As a reaction to the financial crisis that began in 2008, President Obama signed into law the 2010 Wall Street Reform and Consumer Protection Act, commonly referred to as the Dodd-Frank Act.1 A centerpiece of the new law was the creation of the Consumer Financial Protection Bureau (CFPB), which was established in response to the perception that the federal consumer protection regime had failed with respect to financial products and the belief that these regulatory failures contributed to the financial crisis. But the CFPB’s mandate goes far beyond mortgages and other financial products that were at the heart of the recent recession and reaches all consumer credit products, including small-loan products such as payday loans and pawnshops as well as nonlenders such as mortgage brokers and debt collectors.
In the wake of the financial crisis and the subsequent political response, short-term consumer lending products such as payday loans, bank overdraft protection, and pawnshops have grown in both popularity and regulatory scrutiny.2 The crisis-induced recession, the retrenchment in retail banking, and the consequences of many of the regulations enacted in the period since the recession began have reduced access to mainstream consumer credit products such as credit cards, home equity loans, and mortgages, thereby increasing demand for alternative credit products. The CFPB’s mandate to advance the goal of heightened consumer protection is multifaceted. The one on which we focus here is Dodd-Frank’s requirement to “enforce Federal consumer financial law consistently for the purpose of ensuring that all consumers have access to markets for consumer financial products and services and that markets for consumer financial products and services are fair, transparent, and competitive.” 3 Dodd-Frank further requires the CFPB to implement a regulatory regime that treats comparable products consistently, regardless of whether they are offered by a bank, a nonbank lender, or some other provider of consumer financial products.4 The CFPB, in turn, has interpreted this mandate to require it to “[p]romote fair competition by consistent enforcement of the consumer protection laws in the Bureau’s jurisdiction.” 5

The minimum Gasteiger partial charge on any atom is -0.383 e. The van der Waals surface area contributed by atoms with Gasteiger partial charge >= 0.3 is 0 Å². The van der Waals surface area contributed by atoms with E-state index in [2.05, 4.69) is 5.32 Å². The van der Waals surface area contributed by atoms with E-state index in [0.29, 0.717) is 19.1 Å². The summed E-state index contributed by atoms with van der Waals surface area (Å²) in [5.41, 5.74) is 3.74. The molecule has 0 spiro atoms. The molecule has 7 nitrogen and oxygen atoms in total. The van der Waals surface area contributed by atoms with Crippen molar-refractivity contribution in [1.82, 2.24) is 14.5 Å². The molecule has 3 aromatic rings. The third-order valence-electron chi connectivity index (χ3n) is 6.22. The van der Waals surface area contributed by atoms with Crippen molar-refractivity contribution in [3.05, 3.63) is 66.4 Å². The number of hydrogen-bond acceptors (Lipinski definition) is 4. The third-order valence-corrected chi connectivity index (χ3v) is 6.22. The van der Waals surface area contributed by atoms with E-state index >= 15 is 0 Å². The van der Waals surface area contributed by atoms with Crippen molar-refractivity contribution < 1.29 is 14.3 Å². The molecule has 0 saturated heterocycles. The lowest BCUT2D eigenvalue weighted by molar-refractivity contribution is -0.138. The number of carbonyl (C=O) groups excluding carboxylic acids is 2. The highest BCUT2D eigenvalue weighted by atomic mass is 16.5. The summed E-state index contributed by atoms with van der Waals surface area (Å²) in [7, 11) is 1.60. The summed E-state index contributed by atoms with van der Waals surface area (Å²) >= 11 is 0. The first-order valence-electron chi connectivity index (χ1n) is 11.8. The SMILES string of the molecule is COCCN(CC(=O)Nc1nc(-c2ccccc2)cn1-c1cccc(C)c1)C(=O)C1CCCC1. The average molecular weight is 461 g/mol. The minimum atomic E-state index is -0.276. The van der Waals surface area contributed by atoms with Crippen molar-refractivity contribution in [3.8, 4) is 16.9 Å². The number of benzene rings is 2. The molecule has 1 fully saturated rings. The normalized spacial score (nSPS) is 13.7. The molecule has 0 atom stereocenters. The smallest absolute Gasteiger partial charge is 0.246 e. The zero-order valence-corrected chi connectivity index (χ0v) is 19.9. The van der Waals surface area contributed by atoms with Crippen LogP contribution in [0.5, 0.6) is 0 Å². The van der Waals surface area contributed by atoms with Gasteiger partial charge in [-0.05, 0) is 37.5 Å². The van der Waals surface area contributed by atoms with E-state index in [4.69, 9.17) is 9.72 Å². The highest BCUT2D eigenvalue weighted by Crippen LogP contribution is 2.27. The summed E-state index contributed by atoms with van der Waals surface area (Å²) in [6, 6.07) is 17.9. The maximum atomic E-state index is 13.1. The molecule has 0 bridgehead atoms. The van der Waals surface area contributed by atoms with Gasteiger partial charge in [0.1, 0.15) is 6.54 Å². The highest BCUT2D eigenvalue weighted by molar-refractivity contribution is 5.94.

In short, in pursuing its rulemaking, enforcement, and research capabilities, Dodd-Frank requires that the CFPB not provide a competitive advantage for one product over rival products simply because the rival products happen to be offered by different institutions through different distribution channels. As the architects of Dodd-Frank recognized, providing unequal regulatory treatment to similar products could harm consumers by pushing them to choose among various competing products based on their degree of regulation rather than on their relative economic benefits.6 In fact, in light of the explicitness of this mandate, failing to take account of this requirement to preserve fair competition could expose the CFPB to litigation risk in the future.